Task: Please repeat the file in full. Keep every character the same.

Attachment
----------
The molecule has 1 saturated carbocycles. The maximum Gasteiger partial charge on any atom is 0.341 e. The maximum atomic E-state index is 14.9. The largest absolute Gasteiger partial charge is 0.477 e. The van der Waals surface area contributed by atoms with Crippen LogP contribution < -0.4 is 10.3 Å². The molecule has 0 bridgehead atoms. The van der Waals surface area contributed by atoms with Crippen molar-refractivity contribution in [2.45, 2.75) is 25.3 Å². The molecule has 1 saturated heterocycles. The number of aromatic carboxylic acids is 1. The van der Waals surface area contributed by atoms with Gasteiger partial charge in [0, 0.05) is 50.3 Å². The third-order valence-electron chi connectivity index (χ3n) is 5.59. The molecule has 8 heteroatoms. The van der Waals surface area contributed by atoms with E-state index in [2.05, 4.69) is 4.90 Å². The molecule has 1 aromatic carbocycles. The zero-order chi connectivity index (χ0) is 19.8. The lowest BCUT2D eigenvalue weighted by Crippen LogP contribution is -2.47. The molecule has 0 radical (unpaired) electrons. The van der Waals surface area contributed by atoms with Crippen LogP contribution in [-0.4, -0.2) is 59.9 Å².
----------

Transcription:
The molecule has 1 saturated carbocycles. The maximum Gasteiger partial charge on any atom is 0.341 e. The maximum atomic E-state index is 14.9. The largest absolute Gasteiger partial charge is 0.477 e. The van der Waals surface area contributed by atoms with Crippen LogP contribution < -0.4 is 10.3 Å². The molecule has 0 bridgehead atoms. The van der Waals surface area contributed by atoms with Crippen molar-refractivity contribution in [2.45, 2.75) is 25.3 Å². The molecule has 1 saturated heterocycles. The number of aromatic carboxylic acids is 1. The van der Waals surface area contributed by atoms with Gasteiger partial charge in [0, 0.05) is 50.3 Å². The third-order valence-electron chi connectivity index (χ3n) is 5.59. The molecule has 8 heteroatoms. The van der Waals surface area contributed by atoms with E-state index in [2.05, 4.69) is 4.90 Å². The molecule has 1 aromatic carbocycles. The zero-order chi connectivity index (χ0) is 19.8. The lowest BCUT2D eigenvalue weighted by Crippen LogP contribution is -2.47. The molecule has 0 radical (unpaired) electrons. The van der Waals surface area contributed by atoms with Crippen LogP contribution in [-0.4, -0.2) is 59.9 Å².